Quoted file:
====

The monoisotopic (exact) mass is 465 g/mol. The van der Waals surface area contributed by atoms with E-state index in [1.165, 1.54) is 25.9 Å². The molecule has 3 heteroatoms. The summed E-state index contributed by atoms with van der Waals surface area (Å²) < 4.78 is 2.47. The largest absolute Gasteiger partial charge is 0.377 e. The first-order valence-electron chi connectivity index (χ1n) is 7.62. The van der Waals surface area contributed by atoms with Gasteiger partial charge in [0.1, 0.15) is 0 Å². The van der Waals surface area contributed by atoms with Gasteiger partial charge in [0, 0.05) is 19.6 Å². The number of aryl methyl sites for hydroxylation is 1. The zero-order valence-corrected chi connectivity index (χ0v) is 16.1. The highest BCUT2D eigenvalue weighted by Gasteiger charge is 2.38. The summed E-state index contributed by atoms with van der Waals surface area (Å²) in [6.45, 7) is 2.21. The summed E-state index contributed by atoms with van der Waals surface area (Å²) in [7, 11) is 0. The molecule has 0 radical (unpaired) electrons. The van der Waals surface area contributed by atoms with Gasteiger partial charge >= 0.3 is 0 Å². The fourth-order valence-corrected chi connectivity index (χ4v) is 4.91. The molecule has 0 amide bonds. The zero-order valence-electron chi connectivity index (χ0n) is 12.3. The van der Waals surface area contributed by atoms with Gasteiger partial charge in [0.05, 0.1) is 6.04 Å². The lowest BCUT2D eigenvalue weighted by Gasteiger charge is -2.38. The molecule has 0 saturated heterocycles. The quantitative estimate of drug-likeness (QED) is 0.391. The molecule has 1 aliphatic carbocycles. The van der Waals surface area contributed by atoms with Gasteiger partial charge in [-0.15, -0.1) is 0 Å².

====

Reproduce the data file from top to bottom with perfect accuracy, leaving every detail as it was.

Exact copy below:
The monoisotopic (exact) mass is 465 g/mol. The van der Waals surface area contributed by atoms with E-state index in [1.165, 1.54) is 25.9 Å². The molecule has 3 heteroatoms. The summed E-state index contributed by atoms with van der Waals surface area (Å²) < 4.78 is 2.47. The largest absolute Gasteiger partial charge is 0.377 e. The first-order valence-electron chi connectivity index (χ1n) is 7.62. The van der Waals surface area contributed by atoms with Gasteiger partial charge in [0.1, 0.15) is 0 Å². The van der Waals surface area contributed by atoms with Gasteiger partial charge in [0, 0.05) is 19.6 Å². The number of aryl methyl sites for hydroxylation is 1. The zero-order valence-corrected chi connectivity index (χ0v) is 16.1. The highest BCUT2D eigenvalue weighted by Gasteiger charge is 2.38. The summed E-state index contributed by atoms with van der Waals surface area (Å²) in [6.45, 7) is 2.21. The summed E-state index contributed by atoms with van der Waals surface area (Å²) in [7, 11) is 0. The molecule has 0 radical (unpaired) electrons. The van der Waals surface area contributed by atoms with Gasteiger partial charge >= 0.3 is 0 Å². The fourth-order valence-corrected chi connectivity index (χ4v) is 4.91. The molecule has 0 amide bonds. The zero-order valence-electron chi connectivity index (χ0n) is 12.3. The van der Waals surface area contributed by atoms with Gasteiger partial charge in [0.05, 0.1) is 6.04 Å². The lowest BCUT2D eigenvalue weighted by Gasteiger charge is -2.38. The molecule has 0 saturated heterocycles. The quantitative estimate of drug-likeness (QED) is 0.391. The molecule has 1 aliphatic carbocycles. The van der Waals surface area contributed by atoms with Gasteiger partial charge in [-0.15, -0.1) is 0 Å².